E-tailers must focus on profitability, cut discounts: Panelists at Techcircle summit
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Indian e-commerce ventures must shift their focus from revenue expansion to profitability and cut back on discounts to sustain their businesses for the long term, top investors and entrepreneurs said at the Techcircle India Ecommerce Summit 2016 on Wednesday.

Panelists who took part in various discussions on the first day of the two-day event also advised entrepreneurs to develop products and services that solve real problems rather than spending all the money they raise from investors on marketing and advertising.

About 300 people gathered at The Westin in Gurgaon for the summit, arguably the biggest fair for e-commerce businesses in the country. Participants included budding and experienced entrepreneurs as well as angel, venture capital and private equity investors.

“Good brands are never built on discounts,” said Prashant Gupta, president and CEO at

The conference saw panelists discussing topics such as the options before Indian startups to achieve profitability, market consolidation, hyperlocal services, and the need to move away from discounts and focus instead on better unit economics.

“Good brands are never built on discounts,” said Prashant Gupta, president and CEO at , the fashion e-commerce venture of the diversified Aditya Birla group. “If customers wait for discounts to come back, there is a problem.”

Gupta also said that although discounts helped e-commerce businesses lure customers, the current levels of discounting are unsustainable.

Manoj Gupta, founder of Craftsvilla, concurred. He said that moving on from discounts to better unit economics is difficult and that the tradeoff is leaving scale for profitability.

Kashyap Deorah, author of The Golden Tap, offered another perspective on discounting. He said that discounts for hyper-growth in e-commerce are a Chinese invention and that deep-pocketed US and Chinese firms are using discounts to capture the Indian market.

Focus on product, hire carefully

The day’s first panel discussion focused on the path to profitability for e-commerce startups. The discussion started with Shopclues co-founder Radhika Ghai Aggarwal explaining the various metrics of profitability in an e-commerce company.

"Develop a great product that self-propagates. You can’t keep burning money on marketing,” said Amit Jain, co-founder,

The panel also comprised Neeru Sharma of, Nitin Nayar of Warburg Pincus India and Deepak Gaur of SAIF partners. While Neeru shed light on the vertical e-commerce company Zappos, which Amazon acquired in 2009, Nayar said payments and logistics businesses were of huge interest to him.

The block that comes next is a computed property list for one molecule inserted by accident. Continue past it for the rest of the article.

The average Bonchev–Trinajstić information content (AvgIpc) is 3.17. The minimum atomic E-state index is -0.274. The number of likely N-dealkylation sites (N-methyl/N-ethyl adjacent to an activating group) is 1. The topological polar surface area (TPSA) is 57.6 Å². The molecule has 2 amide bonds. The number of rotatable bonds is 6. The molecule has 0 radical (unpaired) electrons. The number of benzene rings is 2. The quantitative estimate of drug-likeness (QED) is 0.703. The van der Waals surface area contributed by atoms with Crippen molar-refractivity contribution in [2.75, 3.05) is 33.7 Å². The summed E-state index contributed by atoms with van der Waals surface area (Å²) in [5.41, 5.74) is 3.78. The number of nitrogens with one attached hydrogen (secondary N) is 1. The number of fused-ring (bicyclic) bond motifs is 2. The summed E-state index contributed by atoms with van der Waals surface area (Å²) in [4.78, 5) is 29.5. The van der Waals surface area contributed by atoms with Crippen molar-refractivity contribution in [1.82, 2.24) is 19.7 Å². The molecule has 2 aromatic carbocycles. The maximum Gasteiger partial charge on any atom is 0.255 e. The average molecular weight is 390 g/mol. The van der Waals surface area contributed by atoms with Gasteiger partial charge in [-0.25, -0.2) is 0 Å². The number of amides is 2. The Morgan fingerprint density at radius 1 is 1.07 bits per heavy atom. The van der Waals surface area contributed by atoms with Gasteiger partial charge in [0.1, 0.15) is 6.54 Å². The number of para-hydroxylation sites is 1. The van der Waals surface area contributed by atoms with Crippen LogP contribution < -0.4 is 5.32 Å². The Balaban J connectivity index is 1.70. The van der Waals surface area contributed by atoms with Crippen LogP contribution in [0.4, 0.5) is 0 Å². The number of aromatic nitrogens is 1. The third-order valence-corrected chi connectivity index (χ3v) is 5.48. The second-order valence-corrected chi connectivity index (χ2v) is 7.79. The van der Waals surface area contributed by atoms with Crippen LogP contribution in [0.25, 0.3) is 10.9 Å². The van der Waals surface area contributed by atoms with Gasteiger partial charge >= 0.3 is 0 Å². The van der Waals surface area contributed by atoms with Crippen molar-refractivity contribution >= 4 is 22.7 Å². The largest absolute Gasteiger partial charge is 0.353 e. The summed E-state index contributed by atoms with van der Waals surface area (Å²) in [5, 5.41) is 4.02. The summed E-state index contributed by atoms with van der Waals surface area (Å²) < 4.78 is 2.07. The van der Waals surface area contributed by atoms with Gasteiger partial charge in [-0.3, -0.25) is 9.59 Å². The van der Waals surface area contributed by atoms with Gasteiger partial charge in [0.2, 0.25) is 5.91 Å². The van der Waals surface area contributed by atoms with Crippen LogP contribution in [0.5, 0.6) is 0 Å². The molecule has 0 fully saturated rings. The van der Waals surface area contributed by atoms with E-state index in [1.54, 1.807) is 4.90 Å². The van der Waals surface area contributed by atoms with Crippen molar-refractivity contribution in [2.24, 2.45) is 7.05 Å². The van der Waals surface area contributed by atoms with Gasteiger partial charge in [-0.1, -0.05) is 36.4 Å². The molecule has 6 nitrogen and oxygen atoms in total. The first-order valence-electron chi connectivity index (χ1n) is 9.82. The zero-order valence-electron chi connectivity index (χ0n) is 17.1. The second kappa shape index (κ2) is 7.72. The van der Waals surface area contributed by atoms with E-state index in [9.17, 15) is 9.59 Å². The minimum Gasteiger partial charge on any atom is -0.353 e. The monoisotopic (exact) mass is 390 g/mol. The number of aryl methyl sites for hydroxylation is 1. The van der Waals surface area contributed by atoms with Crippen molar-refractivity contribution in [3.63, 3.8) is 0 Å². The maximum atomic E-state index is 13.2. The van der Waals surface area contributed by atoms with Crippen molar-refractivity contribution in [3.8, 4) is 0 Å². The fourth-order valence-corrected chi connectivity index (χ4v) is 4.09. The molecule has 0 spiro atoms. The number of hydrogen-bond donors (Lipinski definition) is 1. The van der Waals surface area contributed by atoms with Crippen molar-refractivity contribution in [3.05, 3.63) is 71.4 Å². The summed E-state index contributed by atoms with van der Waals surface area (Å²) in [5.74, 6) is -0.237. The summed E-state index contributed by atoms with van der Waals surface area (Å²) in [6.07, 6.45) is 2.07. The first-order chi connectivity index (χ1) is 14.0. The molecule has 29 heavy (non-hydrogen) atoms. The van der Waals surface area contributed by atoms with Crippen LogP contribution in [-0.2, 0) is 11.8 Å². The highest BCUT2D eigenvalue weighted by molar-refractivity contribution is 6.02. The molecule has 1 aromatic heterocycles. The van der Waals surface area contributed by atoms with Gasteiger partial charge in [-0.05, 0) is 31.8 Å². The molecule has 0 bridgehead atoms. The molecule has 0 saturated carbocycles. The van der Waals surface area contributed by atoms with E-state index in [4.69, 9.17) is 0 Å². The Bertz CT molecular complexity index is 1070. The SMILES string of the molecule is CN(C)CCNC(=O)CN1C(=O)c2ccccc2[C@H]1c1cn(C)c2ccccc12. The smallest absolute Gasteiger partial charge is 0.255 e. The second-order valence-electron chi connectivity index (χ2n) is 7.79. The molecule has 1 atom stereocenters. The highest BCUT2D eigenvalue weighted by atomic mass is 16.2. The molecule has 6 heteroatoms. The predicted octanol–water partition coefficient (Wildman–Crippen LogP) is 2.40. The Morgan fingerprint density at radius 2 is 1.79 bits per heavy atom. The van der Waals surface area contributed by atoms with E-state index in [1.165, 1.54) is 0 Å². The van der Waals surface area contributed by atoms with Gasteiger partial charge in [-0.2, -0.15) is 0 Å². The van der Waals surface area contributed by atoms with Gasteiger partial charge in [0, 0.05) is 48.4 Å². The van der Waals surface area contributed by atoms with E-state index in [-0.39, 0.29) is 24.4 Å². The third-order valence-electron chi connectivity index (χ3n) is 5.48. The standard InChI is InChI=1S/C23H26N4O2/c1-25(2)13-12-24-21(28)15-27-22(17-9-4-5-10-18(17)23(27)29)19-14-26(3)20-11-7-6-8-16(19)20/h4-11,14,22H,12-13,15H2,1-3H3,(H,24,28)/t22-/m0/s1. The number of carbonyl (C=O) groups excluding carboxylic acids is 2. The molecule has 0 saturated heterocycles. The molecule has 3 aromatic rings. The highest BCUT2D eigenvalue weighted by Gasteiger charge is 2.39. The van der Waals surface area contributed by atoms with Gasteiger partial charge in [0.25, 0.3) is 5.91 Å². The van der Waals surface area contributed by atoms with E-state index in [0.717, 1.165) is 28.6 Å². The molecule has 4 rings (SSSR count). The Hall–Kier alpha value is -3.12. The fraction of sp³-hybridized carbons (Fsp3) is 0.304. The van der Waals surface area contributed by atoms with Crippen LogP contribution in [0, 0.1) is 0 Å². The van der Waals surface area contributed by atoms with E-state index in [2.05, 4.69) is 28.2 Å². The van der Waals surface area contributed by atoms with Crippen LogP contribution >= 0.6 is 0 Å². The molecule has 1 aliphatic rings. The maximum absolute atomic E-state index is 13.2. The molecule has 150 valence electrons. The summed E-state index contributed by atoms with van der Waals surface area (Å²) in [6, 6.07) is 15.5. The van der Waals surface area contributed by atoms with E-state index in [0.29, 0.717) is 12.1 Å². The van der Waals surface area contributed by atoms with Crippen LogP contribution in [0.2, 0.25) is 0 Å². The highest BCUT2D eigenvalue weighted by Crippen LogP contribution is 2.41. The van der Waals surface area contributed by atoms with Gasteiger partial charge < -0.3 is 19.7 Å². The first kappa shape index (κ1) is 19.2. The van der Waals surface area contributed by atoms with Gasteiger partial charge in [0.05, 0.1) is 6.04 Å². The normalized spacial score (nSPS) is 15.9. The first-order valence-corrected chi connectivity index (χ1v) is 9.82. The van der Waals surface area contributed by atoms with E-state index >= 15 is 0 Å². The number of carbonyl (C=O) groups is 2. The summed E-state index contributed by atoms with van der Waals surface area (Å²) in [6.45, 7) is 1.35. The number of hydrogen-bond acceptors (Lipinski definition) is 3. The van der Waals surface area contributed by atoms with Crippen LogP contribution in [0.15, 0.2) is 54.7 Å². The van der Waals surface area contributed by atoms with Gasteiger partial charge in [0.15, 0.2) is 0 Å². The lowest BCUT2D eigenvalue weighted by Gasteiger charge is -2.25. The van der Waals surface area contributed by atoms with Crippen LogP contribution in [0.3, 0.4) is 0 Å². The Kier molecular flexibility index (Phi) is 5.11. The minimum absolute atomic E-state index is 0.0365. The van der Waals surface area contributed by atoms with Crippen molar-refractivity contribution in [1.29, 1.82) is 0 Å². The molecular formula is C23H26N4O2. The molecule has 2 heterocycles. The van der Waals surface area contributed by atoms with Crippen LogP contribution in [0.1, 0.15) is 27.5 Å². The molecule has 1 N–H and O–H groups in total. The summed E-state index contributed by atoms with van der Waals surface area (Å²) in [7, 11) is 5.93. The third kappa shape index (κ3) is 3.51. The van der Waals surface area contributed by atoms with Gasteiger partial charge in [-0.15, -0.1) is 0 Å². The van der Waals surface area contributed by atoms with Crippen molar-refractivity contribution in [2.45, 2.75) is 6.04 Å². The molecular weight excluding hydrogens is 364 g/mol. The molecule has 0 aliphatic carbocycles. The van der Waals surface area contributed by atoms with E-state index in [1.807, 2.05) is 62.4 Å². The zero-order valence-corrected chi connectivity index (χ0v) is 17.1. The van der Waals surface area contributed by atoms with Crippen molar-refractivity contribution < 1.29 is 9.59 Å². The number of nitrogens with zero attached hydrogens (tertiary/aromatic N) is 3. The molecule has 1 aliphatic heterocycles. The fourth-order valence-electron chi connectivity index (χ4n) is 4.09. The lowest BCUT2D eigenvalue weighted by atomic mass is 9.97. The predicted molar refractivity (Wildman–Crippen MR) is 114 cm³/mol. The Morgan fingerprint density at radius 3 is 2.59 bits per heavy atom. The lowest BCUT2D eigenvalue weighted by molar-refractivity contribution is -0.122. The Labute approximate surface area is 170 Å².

During another panel discussion, on how to manage quality while scaling up an e-commerce services business, co-founder Amit Jain suggested that startups must first focus on building their product or service rather than selling it.

“The core fundamental is that you develop a great product that self-propagates. You can’t keep burning money on marketing,” Jain said.

Samar Singla, founder of on-demand auto-rickshaw aggregator Jugnoo, and co-founder Aloke Bajpai offered tips on managing human resources to startups – the latest being PepperTap -- that have laid off at least 2,800 employees since the start of 2015.

Singla said early-stage startups need to focus on getting good people and building a nimble team. Bajpai said that, defore adding people for a process, startups must ask yourself if they can replace people with technology. “Hiring people should be the last resort,” he said.

At another panel discussion, PepperTap founder and CEO Navneet Singh said the company’s decision to lay off some staff and pull back from six cities was aimed at focusing on the top four markets. The focus in 2016, he said, would be on attracting and retaining customers as well as managing margins.

Participants at a discussion on market consolidation said that companies should merge wherever they see synergy. Ketan Patel, senior vice president at Kotak Mahindra Bank, said most consolidation activity in India this year won’t be company-driven but investor-driven.

Foodpanda India CEO Saurabh Kochhar, however, said getting acquired or raising funds shouldn’t be the main reason for entrepreneurs to start a business.

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